Let’s dispose of a big myth that bodies need to be buried to prevent epidemics of disease. This is not true. Most pathogens in a body die with it, within hours after death. Disease is rarely an issue. Humans have a natural aversion to touching or even staying in the presence of a corpse. God has so equipped nature that your own corpse will surely return to the dust from which it was formed, buried or not. So why bury them at all? First of all, it’s because a corpse looks and smells very bad in very short order. Secondly, it’s because we are human. We are made in the very image of God, and even those that do not believe in God recognize the need for dignified treatment of human remains. It is part of what we consider civilization. Can you imagine living in a society where corpses were left to decompose wherever they happened to die, being eaten by stray dogs and rats? Neither can I. Such scenes are properly left to horror movies.

How we deal with death impacts how we live as a civilized society. The U.S. Marines are well-known for the fact that they do not leave their dead behind. Every Marine understands this. A major reason is that the body of the Marine will not be left for desecration by the enemy, but it is only the retrieval of each future dead Marine that will preserve that belief and the value it has to the comfort and morale of those who are in combat. Likewise, the way that we handle the bodies of the dead in a future post-SHTF scenario will offer comfort and morale to the living or serve to worsen it and degrade what civilization remains.

To understand what we do with the dead requires that we understand what happens to a body after death. It’s an unpleasant topic but a necessary one. Decomposition begins immediately after death. The rate at which a body decomposes is affected by many factors, including the weather, for example. The higher the temperature above freezing, the quicker it progresses. Other factors include what the deceased was eating before they died– the contents in their stomach and gut– and what medications they had been taking. Decomposition has been seen to be so rapid that the body was not recognizable within a few days, while in other cases, say that of a thin, small body, it might seem to be more of a case of mummification rather than decomposition. Normal bacteria in the body during life are active in death. Everything works together to liquify and break down soft tissues of the body, until all that remains are bones. Depending on how they were buried, bones may degrade in years or thousands of years, but eventually we do as God promised in his curse—we return to dust.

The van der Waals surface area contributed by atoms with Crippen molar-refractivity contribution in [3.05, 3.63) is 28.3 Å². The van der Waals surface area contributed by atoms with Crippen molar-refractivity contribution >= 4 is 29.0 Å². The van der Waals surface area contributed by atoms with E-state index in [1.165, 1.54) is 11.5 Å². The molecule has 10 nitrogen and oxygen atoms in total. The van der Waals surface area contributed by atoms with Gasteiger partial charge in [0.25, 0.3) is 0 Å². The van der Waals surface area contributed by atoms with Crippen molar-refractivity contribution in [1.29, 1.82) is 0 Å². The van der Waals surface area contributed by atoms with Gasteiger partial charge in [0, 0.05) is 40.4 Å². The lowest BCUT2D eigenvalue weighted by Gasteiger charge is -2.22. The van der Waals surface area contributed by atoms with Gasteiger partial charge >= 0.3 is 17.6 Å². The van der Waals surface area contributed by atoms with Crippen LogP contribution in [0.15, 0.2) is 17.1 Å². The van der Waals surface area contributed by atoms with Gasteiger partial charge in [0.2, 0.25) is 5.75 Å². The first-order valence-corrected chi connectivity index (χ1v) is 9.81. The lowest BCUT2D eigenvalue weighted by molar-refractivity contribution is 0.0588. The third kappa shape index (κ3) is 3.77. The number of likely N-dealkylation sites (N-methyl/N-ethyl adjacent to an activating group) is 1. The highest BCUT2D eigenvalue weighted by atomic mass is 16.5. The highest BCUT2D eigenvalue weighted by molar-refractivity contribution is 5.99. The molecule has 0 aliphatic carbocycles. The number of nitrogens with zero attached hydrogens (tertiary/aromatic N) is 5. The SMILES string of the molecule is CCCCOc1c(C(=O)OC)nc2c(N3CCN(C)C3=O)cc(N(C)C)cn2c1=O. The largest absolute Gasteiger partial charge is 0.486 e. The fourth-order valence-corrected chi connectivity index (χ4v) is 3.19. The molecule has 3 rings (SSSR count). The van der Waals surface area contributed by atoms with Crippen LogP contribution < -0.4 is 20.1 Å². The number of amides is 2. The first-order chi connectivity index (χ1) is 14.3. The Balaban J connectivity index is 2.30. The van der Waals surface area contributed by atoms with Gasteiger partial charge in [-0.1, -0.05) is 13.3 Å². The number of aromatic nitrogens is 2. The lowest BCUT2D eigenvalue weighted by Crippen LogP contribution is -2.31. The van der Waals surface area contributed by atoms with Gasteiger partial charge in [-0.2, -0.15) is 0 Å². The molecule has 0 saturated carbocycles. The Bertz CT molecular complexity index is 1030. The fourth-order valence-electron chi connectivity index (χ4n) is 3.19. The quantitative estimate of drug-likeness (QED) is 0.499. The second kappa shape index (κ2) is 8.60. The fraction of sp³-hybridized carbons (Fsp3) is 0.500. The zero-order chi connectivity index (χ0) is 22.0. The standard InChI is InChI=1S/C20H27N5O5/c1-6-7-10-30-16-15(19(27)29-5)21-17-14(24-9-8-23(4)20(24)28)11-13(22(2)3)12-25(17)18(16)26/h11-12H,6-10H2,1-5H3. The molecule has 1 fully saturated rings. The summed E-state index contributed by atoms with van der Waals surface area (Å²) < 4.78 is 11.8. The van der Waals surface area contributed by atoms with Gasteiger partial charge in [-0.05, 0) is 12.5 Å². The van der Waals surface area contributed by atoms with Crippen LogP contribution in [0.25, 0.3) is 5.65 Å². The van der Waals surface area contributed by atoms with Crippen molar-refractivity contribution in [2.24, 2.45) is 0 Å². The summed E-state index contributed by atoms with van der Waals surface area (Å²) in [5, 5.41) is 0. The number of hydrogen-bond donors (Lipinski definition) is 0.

Bodies go through common changes within the first hours after death. There are color changes. The highest parts of the body will turn pale as the blood in our veins and capillaries follows gravity down and pools in the lowest areas. The skin in the lowest parts will turn dark reddish-purple. The highest areas then become grayish in color. Within a few hours of death, the electrolytes in our muscle tissue will have become so imbalanced that the muscles appear to be frozen stiff. From there comes the word “stiff” that movie gangsters use to refer to the body in the trunk. The rest of us know it as rigor mortis. Some of you may have woken to find that a pet had died in the night and its body was stiff. That is rigor mortis. After a few more hours, this normally begins to go away, making the joints supple again.

Without going into too many details, over the following days very ugly things happen, causing the skin to turn black, the eyes and tongue to bulge, and fluid to leak from the mouth, nose, and ears, as the internal organs liquify. The activity of bacteria produces methane that bloats the tissues and produces that horrible smell that is unique to a dead human body. If you have ever smelled that odor, it is one that you do not forget. None of us would wish our loved ones and friends to be seen or remembered like this.

Working with the Body

As we have noted, it is a myth that dead bodies represent a risk to the health of the living, but let’s add the one small caveat of people who die of extremely infectious diseases. There is nothing to know more than you already know for handling infected people when they are alive. Wear gloves. Rubber boots or boot covers are also helpful. A mask is optional, since a corpse does not sneeze or cough. Avoid touching body fluids or touching your own body while working with the body. Wash your hands thoroughly when finished and especially before eating. Any of us who watched the collection of bodies in Africa from the recent Ebola epidemic observed workers spraying the body and effects with an antiseptic. A strong beach and water solution is adequate. Keep in mind that while HIV and Ebola may hang around for days, what killed the person dies with the person. Is there ever a need for a HAZMAT suit? If I was collecting bodies of Ebola victims and they offered me one, you bet I’d wear it. Until more is known, why take chances? Most survivors do not have a HAZMAT suit in their bags, however, but they are likely to have access to disposable gloves, soap, and water.